South Dakota-based resin 3D printer manufacturer B9Creations development of 3D printed adhesive skins biomimicking octopus tentacles.
“This groundbreaking display of biomimicry has the ability to tackle complex human challenges and has immense potential in several realms,” claim B9Creations. “This combination of adhesion tunability, sensing, and control is unparalleled in synthetic adhesives.”
These skins are said to possess the advanced manipulation, sensory, and control characteristics of octopuses and other cephalopods, offering strong and reversible underwater adhesion. The company claims that this new development has the potential to serve a number of advanced applications, including underwater adhesives, medical devices, underwater construction, marine exploration, diving and swimming equipment, and within the national defense sector.
Octopus inspired 3D printed skins
Whilst a number of projects have already drawn inspiration from the mechanisms and characteristics of cephalopods, current adhesive-based manipulators generally lack sensing and control capabilities. Those which do, utilize bulky optical and sound-based proximity sensors. Given their size, integration of these sensors into synthetic adhesives is restricted, and their manipulation and grasping capabilities are limited.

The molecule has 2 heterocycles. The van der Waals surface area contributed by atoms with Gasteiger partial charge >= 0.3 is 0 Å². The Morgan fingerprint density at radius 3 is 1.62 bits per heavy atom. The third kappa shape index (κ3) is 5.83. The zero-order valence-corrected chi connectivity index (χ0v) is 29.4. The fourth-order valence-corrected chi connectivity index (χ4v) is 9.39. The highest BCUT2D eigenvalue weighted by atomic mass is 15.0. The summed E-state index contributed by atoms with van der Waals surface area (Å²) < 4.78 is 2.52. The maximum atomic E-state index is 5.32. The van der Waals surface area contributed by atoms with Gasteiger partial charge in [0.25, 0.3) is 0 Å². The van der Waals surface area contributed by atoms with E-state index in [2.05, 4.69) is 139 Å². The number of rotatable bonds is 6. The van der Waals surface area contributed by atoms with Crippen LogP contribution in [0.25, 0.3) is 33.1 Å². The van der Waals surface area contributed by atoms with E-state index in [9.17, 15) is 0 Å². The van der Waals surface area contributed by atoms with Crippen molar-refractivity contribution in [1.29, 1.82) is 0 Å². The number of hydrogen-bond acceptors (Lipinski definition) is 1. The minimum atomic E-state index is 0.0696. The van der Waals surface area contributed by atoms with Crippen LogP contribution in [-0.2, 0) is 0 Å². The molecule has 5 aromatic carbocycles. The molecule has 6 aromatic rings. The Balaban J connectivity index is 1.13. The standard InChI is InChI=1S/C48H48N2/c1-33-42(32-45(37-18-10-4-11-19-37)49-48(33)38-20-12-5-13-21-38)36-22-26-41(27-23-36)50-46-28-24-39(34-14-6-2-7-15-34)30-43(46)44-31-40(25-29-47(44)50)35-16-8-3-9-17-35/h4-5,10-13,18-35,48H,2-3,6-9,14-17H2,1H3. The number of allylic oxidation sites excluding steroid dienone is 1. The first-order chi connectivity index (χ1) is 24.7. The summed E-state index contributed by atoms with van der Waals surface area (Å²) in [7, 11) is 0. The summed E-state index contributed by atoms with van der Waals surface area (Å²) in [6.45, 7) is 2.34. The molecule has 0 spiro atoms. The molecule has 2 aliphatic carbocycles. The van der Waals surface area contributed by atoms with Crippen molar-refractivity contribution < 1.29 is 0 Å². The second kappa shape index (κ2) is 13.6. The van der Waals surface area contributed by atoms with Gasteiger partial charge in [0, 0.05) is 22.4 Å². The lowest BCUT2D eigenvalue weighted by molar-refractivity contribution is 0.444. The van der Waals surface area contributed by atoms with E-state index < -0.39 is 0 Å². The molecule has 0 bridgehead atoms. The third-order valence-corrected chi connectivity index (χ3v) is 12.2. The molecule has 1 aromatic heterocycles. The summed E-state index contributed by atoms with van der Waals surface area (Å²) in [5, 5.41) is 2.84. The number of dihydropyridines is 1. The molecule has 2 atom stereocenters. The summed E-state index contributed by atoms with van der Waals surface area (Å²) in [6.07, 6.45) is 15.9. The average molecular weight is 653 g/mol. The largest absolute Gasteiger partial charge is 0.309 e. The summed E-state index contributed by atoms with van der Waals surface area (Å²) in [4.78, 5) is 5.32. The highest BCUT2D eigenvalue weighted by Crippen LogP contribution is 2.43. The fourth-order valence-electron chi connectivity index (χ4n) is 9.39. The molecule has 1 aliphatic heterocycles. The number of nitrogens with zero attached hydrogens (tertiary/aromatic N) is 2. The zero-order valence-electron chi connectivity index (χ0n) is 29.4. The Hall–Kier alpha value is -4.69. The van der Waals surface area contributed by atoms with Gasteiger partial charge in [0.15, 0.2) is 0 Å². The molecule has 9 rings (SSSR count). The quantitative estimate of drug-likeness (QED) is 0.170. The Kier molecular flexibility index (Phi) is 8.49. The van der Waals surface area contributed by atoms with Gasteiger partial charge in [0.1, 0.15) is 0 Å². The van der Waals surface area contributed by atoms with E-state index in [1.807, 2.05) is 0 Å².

This new approach incorporates switchable adhesive components alongside an integrated sensory system. Processing and control mechanisms for automatic adhesion activation and release are also incorporated. It is claimed that this tightly integrated system can intelligently control multiple adhesive elements, allowing for dexterous manipulation within both dry and wet environments.
In fact, the research team has already created a wearable adhesive glove. Each finger of the glove incorporates an adhesive element created using molds produced by B9Creations 3D printers. Micro-LIDAR optical sensors are also added for object proximity detection, which combine with the rapidly switchable adhesives to enable real-time object manipulation. It is claimed that these gloves would provide better grip for swimmers and divers. Other biomimicking wearables, such as wetsuits and swimming caps, could also be developed to reduce drag, allowing the user to move more efficiently through water.
Read the full article, published by 3D Printing Industry, here.